Reflections- On Photography

by | Nov 21, 2019 | DIY, Reflections, Running A Creative Business | 0 comments

This is what no one tells you.  Behind all those big Instagram accounts and fancy blogs-  there is a really really really good photographer. We are so busy looking at the beautiful images of their homes,  their perfectly styled “shelfies”,  their gardens, their pets, or their children – that we completely forget that someone has to capture these images.

So while they may be sharing information with you or providing DIY advice, there is a lot of time, work and money that went into those images.  Yup. A lot of time, work and money. Good photography for social media is the most obvious thing but the least acknowledged or discussed thing.  It’s one of the most important skills that tends to get bowled over.

When I first thought about starting a blog and posting on Instagram, I completely under estimated the importance of photography. Initially, I thought I could use my iPhone. Ha. Silly girl. It looks me awhile to figure out why my photos just didn’t look the way that I wanted them to look.

Then, I started doing research.  A lot of research. I mean boat-loads of research.  This is what I learned:

1. Using a DSLR is mandatory. Now, you don’t have to use it ALL the time but you should be using it MOST of the time.  I have a lower level DSLR – it is a Nikon D5500.  Is it professional grade?  No.  Does it get the job done?  Yes.  Was it still ridiculously expensive? Yes.

2. Multiple lenses are mandatory.  At a minimum you need three.  A close-up lens or micro lens, one for standard shots (50 mm), and a wide angle lens so you can photograph an entire room.  Lenses generally start at $200 and they go up from there to thousands of dollars.  Refurbished lenses, which are less expensive, are my friend.

3. A good tripod is super important.  Tripods allow you to take photos that aren’t blurry, particularly in low light settings. Also crouching in awkward angles can get uncomfortable quickly. Kneeling on hardwood floors – at my age- definitely gets uncomfortable quickly.  Tripods are a saving grace. Thankfully a good tripod can be found for about $200.

4.Good photo editing software is a must.  Photos need to be straightened and cropped or otherwise enhanced.  Adobe Lightroom or similar software really helps with making your photos look the best they can be. Photo editing is bit like putting on lipstick and highlighting your hair.  You are still you- but these things just make you look and feel a bit better.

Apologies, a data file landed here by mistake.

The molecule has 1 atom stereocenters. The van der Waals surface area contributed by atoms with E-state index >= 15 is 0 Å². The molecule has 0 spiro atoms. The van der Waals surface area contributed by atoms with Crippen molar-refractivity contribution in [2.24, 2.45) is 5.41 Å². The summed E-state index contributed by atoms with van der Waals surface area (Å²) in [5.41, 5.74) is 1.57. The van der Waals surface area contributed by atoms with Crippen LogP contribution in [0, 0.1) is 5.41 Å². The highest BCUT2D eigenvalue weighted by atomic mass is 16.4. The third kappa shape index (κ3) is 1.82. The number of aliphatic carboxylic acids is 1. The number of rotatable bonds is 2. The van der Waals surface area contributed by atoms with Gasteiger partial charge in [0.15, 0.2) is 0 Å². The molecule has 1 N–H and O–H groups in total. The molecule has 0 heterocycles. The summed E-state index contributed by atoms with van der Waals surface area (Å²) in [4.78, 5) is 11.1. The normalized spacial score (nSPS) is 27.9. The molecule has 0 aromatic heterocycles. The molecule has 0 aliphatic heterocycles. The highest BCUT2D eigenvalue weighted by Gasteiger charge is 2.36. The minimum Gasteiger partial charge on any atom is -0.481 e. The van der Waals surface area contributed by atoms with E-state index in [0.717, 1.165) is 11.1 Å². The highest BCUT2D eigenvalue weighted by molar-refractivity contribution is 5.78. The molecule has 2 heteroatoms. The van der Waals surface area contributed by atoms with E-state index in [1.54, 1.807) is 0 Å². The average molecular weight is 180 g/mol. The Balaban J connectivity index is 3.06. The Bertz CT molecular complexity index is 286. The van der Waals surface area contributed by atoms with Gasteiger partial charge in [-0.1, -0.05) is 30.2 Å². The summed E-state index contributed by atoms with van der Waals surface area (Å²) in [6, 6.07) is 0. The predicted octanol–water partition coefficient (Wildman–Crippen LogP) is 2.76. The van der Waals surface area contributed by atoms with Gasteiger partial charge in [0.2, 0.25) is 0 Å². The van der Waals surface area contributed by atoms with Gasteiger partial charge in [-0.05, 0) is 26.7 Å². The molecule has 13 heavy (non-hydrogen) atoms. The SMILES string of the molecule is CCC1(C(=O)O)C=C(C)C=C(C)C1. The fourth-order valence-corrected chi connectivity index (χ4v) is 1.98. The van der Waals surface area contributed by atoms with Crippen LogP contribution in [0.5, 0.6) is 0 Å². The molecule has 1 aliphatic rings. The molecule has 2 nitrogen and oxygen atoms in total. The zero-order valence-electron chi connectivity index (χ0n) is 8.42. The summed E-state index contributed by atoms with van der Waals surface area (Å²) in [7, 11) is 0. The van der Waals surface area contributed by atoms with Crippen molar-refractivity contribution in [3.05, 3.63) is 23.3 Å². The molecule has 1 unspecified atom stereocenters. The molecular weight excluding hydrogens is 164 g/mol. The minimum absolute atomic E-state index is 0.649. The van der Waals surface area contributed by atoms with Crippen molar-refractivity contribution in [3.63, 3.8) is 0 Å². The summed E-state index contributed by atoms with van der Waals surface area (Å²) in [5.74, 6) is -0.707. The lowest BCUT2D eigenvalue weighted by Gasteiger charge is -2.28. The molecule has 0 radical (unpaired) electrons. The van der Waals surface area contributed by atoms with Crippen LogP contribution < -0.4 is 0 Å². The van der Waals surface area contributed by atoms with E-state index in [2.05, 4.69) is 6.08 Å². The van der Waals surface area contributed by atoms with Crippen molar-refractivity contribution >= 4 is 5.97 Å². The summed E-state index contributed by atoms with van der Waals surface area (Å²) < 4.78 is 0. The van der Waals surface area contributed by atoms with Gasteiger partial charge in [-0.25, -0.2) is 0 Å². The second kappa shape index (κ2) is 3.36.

5. Practice makes perfect.  My photography is FAR from perfect.  I just continue to randomly push buttons on my camera, play with the lighting, switch out lenses, and change the settings.  In general, I am spending at least 3 -4 hours every week trying to take photos.  Let me tell you – I have a ton of very unimpressive photos. However, I notice that I am slowly getting more and more photos that I don’t have to delete.   Hey, that’s progress!

When I am taking photos, I am always trying to capture the “feel” of an item.  Antiques and vintage items have such personality and it usually shows up with patina or rust or flaking paint or worn areas.  Capturing these details conveys an items personality. Sometimes, it is the imperfections of a piece that gives it the most charm and makes it so unique.

This is why good photography is so important.  I can’t share with you my thoughts, ideas, finds, and DIYs if I can’t capture good photos. So with that, I wanted to share with you the 5 points above.  Believe me, if I can learn to take photos then you can definitely learn to take photos.

 

 

 

 

Thank you for stopping by the blog today.  I truly appreciate that you take time out of your day to read this.  My goal is to share information that you find useful and inspiring. Hopefully, this post made your life a wee bit

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